Yeah, I pretty much agree. I know Windows has always been about 1 UI and only 1 UI regardless of input devices, but at the same time that focus has always been on mouse+KB because that was the target device. Now if they want to target 2 different inputs, they really should implement 2 different UIs for it. This whole thing of having Metro AND regular Desktop but you still have to go through Metro to launch desktop apps and having separate metro and desktop versions of the same program on the same device all seems pretty moronic to me. Just create 2 separate UIs and keep them separate, they've already created 2 UIs, now they just need to separate them instead of trying to mash them together like an elephant trying to have sex with a fish.
 

Teenk9

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I don't get all the "this is not a business UI" talk. Why not? How many average non-tech related office workers actually use more than five or six applications? Or more than ten? I actually see this working out for the best. Pin the applications or suites that the employees use most often as metro tiles and they're all set. I would love to do this with my co-workers' computers.
 

Acer_Sheep

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Win 8 sux but why they are comparing it to vista, vista did have performance and compatibility problems but the changes made to windows XP interface were very much awesome.
 

Dekoth-E-

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I swear...no one reads...anything.

Article TL:DR
  • Talks about Win 8 in a NON TOUCH environment..ie. desktop/laptop.
  • Acknowledges that Win 8 on a touch device is an entirely different experience and is Not debating its value on that.

Yet we manage to have the "But but, New hardware!" argument.."you haven't tried it on touch" and all the other inane arguments that completely ignore the fact that the article was not talking about Touch devices but about the experience on non touch devices.

Momentum is already building against metro on a non touch device and yet some continue to ignore the writing on the wall. Will windows 8 be successful in the tablet/touch landscape? Possibly, it all depends on how well hardware and the App market competes with Apple/Android. Will it be successful outside of that? Extremely unlikely. Simply put there are few compelling reasons to choose it over Win7 and a slew of reasons not to.

Let me make a point extremely clear. Windows 8 will succeed or fail in the first 6 to 12 months. That is the period of time it will take joe public to form an opinion on a large enough scale that momentum of that opinion will be unstoppable. The new hardware that people keep clamoring about won't be available for a minimum of 12 months after the release. Sorry but anyone who thinks hardware gets developed around unfinished software, doesn't know much about how hardware design cycles work. Just because there are windows 8 tablets around the corner, doesn't mean the hardware is optimized for it. The first generation of hardware on a new software platform is always crap, the second generation is still largely crap. It isn't until around the third generation that things really start to get rock solid and win 8 doesn't have that long.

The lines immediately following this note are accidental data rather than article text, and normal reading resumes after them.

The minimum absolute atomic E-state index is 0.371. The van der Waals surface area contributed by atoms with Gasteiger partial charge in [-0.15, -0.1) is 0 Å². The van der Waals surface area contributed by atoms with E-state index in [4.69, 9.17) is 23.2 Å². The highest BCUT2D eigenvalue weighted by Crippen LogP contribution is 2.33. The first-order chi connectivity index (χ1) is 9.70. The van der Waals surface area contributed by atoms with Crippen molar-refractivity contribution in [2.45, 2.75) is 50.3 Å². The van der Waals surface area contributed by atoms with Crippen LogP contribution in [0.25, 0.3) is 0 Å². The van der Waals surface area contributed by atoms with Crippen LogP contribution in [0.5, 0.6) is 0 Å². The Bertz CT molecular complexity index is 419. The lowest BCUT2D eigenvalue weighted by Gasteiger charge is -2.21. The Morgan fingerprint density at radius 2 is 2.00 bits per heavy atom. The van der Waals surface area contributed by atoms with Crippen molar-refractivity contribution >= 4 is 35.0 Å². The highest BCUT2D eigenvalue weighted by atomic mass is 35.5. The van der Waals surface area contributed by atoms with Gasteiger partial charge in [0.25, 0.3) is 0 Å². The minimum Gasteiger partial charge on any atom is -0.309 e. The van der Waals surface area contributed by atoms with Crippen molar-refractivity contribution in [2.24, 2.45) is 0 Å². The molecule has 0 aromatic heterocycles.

Sorry to be a complete killjoy, but Win 8 succeeding is at best a long shot.

I am looking forward to Win 9 though as a result. Ribbon + Win 7 Aero and no metro garbage? Winner Winner chicken dinner!
 

ir0nw0lf

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I don't know if I would go as far as calling Windows 8 a "design disaster."

Design disaster is putting it very very mildly. Literally every single person I know who has come into my shop and seen it on a demo box and/or tried the public release has said in some form or fashion that the Metro UI sucks donkey nutz. As soon as I show them the old desktop side, they breath a huge sigh of relief.

I'm not going to be touching this for some time after it comes out, still sick to my stomach from seeing the UI earlier today. :eek:
 

heatlesssun

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Yet we manage to have the "But but, New hardware!" argument.."you haven't tried it on touch" and all the other inane arguments that completely ignore the fact that the article was not talking about Touch devices but about the experience on non touch devices.

The thing is that you're looking as things as touch and non-touch. Windows 8 looks at as you whatever input method and programs you want to use.